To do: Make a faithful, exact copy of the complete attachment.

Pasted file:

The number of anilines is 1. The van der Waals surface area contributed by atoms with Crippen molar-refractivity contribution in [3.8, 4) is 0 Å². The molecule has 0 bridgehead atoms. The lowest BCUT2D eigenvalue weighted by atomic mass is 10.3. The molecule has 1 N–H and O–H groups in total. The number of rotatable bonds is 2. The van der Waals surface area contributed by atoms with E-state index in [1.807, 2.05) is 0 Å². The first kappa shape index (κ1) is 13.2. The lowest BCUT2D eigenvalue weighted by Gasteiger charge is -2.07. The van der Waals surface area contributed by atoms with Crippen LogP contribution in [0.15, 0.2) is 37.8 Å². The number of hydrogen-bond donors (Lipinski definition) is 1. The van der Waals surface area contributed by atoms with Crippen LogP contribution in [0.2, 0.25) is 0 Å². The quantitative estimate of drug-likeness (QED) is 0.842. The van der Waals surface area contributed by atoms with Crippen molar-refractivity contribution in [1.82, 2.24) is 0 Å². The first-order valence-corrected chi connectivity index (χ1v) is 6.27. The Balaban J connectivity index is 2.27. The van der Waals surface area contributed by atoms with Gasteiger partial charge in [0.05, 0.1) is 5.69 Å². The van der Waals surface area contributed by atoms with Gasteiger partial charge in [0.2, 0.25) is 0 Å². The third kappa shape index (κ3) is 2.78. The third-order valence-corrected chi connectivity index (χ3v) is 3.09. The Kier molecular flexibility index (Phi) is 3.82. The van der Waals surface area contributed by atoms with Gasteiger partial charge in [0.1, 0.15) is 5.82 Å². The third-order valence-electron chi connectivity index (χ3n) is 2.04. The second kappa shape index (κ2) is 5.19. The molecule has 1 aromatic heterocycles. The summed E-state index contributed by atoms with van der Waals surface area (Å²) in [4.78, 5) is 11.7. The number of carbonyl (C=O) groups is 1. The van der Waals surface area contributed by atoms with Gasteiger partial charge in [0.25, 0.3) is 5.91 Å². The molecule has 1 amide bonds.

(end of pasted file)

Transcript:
The number of anilines is 1. The van der Waals surface area contributed by atoms with Crippen molar-refractivity contribution in [3.8, 4) is 0 Å². The molecule has 0 bridgehead atoms. The lowest BCUT2D eigenvalue weighted by atomic mass is 10.3. The molecule has 1 N–H and O–H groups in total. The number of rotatable bonds is 2. The van der Waals surface area contributed by atoms with E-state index in [1.807, 2.05) is 0 Å². The first kappa shape index (κ1) is 13.2. The lowest BCUT2D eigenvalue weighted by Gasteiger charge is -2.07. The van der Waals surface area contributed by atoms with Crippen LogP contribution in [0.15, 0.2) is 37.8 Å². The number of hydrogen-bond donors (Lipinski definition) is 1. The van der Waals surface area contributed by atoms with Crippen LogP contribution in [0.2, 0.25) is 0 Å². The quantitative estimate of drug-likeness (QED) is 0.842. The van der Waals surface area contributed by atoms with Crippen molar-refractivity contribution in [1.82, 2.24) is 0 Å². The first-order valence-corrected chi connectivity index (χ1v) is 6.27. The Balaban J connectivity index is 2.27. The van der Waals surface area contributed by atoms with Gasteiger partial charge in [0.05, 0.1) is 5.69 Å². The van der Waals surface area contributed by atoms with Gasteiger partial charge in [0.2, 0.25) is 0 Å². The third kappa shape index (κ3) is 2.78. The third-order valence-corrected chi connectivity index (χ3v) is 3.09. The Kier molecular flexibility index (Phi) is 3.82. The van der Waals surface area contributed by atoms with Gasteiger partial charge in [0.1, 0.15) is 5.82 Å². The third-order valence-electron chi connectivity index (χ3n) is 2.04. The second kappa shape index (κ2) is 5.19. The molecule has 1 aromatic heterocycles. The summed E-state index contributed by atoms with van der Waals surface area (Å²) in [4.78, 5) is 11.7. The number of carbonyl (C=O) groups is 1. The van der Waals surface area contributed by atoms with Gasteiger partial charge in [0.25, 0.3) is 5.91 Å². The molecule has 1 amide bonds.